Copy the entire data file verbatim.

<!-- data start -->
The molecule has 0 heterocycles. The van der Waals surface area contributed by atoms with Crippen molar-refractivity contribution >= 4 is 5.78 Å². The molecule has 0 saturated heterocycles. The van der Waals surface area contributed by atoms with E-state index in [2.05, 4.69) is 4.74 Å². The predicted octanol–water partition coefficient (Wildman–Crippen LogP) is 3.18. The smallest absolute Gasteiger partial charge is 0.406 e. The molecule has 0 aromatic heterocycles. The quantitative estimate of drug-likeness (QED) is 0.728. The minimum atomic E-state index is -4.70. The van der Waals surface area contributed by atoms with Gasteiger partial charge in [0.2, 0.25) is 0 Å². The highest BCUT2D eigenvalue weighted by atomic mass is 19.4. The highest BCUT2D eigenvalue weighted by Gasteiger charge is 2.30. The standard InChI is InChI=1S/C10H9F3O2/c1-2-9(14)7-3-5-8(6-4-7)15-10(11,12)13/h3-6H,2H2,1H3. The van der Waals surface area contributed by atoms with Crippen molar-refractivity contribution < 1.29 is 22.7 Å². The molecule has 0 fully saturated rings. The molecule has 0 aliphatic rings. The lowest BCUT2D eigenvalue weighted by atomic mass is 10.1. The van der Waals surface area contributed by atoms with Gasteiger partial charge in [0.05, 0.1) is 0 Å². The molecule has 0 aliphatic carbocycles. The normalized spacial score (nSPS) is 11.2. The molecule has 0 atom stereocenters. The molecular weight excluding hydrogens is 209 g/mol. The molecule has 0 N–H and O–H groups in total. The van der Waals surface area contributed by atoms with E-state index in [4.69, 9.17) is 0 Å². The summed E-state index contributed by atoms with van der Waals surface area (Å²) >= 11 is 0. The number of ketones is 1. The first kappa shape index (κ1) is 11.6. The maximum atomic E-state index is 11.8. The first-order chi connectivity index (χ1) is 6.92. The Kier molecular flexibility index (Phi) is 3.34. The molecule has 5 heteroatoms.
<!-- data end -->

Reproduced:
The molecule has 0 heterocycles. The van der Waals surface area contributed by atoms with Crippen molar-refractivity contribution >= 4 is 5.78 Å². The molecule has 0 saturated heterocycles. The van der Waals surface area contributed by atoms with E-state index in [2.05, 4.69) is 4.74 Å². The predicted octanol–water partition coefficient (Wildman–Crippen LogP) is 3.18. The smallest absolute Gasteiger partial charge is 0.406 e. The molecule has 0 aromatic heterocycles. The quantitative estimate of drug-likeness (QED) is 0.728. The minimum atomic E-state index is -4.70. The van der Waals surface area contributed by atoms with Gasteiger partial charge in [0.2, 0.25) is 0 Å². The highest BCUT2D eigenvalue weighted by atomic mass is 19.4. The highest BCUT2D eigenvalue weighted by Gasteiger charge is 2.30. The standard InChI is InChI=1S/C10H9F3O2/c1-2-9(14)7-3-5-8(6-4-7)15-10(11,12)13/h3-6H,2H2,1H3. The van der Waals surface area contributed by atoms with Crippen molar-refractivity contribution < 1.29 is 22.7 Å². The molecule has 0 fully saturated rings. The molecule has 0 aliphatic rings. The lowest BCUT2D eigenvalue weighted by atomic mass is 10.1. The van der Waals surface area contributed by atoms with Gasteiger partial charge in [0.05, 0.1) is 0 Å². The molecule has 0 aliphatic carbocycles. The normalized spacial score (nSPS) is 11.2. The molecule has 0 atom stereocenters. The molecular weight excluding hydrogens is 209 g/mol. The molecule has 0 N–H and O–H groups in total. The van der Waals surface area contributed by atoms with E-state index in [4.69, 9.17) is 0 Å². The summed E-state index contributed by atoms with van der Waals surface area (Å²) >= 11 is 0. The number of ketones is 1. The first kappa shape index (κ1) is 11.6. The maximum atomic E-state index is 11.8. The first-order chi connectivity index (χ1) is 6.92. The Kier molecular flexibility index (Phi) is 3.34. The molecule has 5 heteroatoms.